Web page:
Thinking, willing and judging

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Abstract

In this paper I examine Max Deutscher’s recent accounts of thinking, willing and judging, derived from his reading of Hannah Arendt’s The Life of the Mind, as set out in his book Judgment After Arendt. Against Deutscher I argue that thinking does not presuppose thoughtfulness, that being willing is compatible with willing reluctantly, and that actor and spectator judgments are distinct types of judgments.
Original languageEnglish
Pages (from-to)53-64
Number of pages12
JournalCrossroads : an interdisciplinary journal for the study of history, philosophy, religion and classics
Volume4
Issue number1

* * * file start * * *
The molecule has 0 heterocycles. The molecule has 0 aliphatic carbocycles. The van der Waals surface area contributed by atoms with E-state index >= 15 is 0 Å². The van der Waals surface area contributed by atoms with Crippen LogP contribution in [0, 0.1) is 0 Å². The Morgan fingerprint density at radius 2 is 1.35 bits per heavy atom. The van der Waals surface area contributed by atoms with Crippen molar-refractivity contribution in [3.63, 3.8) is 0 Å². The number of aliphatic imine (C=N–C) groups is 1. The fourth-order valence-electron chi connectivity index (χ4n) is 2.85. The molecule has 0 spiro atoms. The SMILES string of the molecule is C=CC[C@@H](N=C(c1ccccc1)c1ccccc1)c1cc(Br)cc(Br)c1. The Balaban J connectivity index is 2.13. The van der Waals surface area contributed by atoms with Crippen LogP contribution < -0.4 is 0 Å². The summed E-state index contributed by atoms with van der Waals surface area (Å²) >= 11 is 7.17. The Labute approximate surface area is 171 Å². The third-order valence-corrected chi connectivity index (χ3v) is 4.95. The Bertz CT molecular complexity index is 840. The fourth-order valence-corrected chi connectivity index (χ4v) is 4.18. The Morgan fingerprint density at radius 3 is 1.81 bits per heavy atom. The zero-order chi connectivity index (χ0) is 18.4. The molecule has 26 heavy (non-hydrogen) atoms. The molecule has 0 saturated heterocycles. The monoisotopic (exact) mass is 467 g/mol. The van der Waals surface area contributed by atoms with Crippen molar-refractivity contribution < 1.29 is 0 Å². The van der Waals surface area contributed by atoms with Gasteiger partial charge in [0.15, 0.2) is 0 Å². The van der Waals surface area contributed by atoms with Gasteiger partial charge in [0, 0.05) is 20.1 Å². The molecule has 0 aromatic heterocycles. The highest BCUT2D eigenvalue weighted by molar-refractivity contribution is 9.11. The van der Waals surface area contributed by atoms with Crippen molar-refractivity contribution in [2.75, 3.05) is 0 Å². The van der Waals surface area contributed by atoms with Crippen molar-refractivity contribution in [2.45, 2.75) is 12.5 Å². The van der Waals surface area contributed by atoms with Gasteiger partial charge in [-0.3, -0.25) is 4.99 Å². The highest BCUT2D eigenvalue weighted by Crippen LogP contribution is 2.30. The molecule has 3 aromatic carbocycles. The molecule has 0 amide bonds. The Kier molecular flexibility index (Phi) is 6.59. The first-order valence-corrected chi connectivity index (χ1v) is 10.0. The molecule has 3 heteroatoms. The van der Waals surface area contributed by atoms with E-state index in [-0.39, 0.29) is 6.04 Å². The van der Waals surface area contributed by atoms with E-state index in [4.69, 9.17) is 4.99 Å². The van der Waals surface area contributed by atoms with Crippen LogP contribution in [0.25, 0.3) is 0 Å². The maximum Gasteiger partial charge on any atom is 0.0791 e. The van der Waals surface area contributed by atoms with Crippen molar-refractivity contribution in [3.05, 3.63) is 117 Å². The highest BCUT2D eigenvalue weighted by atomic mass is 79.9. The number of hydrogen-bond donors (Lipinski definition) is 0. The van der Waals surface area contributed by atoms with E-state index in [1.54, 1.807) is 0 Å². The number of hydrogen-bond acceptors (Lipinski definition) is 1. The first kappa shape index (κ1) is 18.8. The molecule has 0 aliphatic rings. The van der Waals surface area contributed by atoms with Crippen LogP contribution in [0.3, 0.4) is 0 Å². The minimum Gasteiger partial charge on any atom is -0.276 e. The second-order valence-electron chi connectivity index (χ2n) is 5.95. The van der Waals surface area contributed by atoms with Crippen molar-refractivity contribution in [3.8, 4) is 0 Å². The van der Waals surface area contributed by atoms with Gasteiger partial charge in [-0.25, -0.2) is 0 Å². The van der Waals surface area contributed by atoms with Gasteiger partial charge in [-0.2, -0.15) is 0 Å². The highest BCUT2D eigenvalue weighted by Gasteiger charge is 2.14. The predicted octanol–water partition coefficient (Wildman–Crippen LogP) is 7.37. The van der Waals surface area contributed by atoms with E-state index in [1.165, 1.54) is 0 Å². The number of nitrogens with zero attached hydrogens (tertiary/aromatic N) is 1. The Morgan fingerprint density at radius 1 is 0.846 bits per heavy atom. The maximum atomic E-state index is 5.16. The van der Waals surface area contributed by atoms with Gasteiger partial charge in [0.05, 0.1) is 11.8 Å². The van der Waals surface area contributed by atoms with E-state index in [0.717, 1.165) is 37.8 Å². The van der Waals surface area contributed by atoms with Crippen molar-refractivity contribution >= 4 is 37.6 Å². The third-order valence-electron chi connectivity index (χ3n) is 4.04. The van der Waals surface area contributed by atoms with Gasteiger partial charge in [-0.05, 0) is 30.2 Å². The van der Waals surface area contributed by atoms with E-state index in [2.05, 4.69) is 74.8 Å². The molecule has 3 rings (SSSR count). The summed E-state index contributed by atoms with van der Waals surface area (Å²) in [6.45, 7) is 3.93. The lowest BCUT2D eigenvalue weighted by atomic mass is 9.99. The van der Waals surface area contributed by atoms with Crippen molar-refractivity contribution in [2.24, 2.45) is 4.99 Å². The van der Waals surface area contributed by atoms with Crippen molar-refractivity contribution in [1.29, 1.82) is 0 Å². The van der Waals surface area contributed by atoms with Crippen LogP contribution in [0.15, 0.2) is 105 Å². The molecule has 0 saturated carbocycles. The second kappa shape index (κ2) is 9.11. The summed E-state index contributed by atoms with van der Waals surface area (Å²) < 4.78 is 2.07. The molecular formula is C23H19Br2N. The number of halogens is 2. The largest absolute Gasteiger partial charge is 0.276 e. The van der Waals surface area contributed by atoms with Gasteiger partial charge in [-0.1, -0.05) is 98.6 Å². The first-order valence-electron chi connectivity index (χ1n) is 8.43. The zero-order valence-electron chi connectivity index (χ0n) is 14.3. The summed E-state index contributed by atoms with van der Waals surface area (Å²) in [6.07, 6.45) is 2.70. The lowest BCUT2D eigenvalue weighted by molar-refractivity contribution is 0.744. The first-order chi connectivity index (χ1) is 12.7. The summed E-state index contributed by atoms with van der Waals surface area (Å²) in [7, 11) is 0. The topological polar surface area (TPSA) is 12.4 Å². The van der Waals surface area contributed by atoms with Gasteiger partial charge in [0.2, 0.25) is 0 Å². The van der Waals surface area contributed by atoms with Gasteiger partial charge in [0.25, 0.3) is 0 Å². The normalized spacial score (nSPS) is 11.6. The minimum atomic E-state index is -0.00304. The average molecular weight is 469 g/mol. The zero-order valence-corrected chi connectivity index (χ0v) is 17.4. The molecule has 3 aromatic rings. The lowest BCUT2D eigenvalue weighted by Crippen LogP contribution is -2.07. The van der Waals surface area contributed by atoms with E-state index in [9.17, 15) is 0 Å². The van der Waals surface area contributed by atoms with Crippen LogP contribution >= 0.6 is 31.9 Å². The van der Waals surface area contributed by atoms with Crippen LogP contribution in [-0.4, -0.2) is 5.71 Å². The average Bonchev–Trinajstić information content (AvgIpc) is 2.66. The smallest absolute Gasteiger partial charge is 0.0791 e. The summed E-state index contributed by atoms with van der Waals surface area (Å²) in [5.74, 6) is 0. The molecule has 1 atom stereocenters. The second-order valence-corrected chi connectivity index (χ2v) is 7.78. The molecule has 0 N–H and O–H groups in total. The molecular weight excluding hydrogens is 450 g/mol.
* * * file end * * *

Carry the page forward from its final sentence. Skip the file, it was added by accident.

Publication statusPublished - 2009

Bibliographical note

Copyright the Publisher. Article originally published in Crossroads : an interdisciplinary journal for the study of history, philosophy, religion and classics, Vol. 4, No. 1, pp. 53-64. The original article can be found at http://www.uq.edu.au/crossroads/archives.html#v4i1. Version archived for private and non-commercial use with the permission of the author/s and Crossroads and according to publisher conditions. For further rights please contact the publisher.

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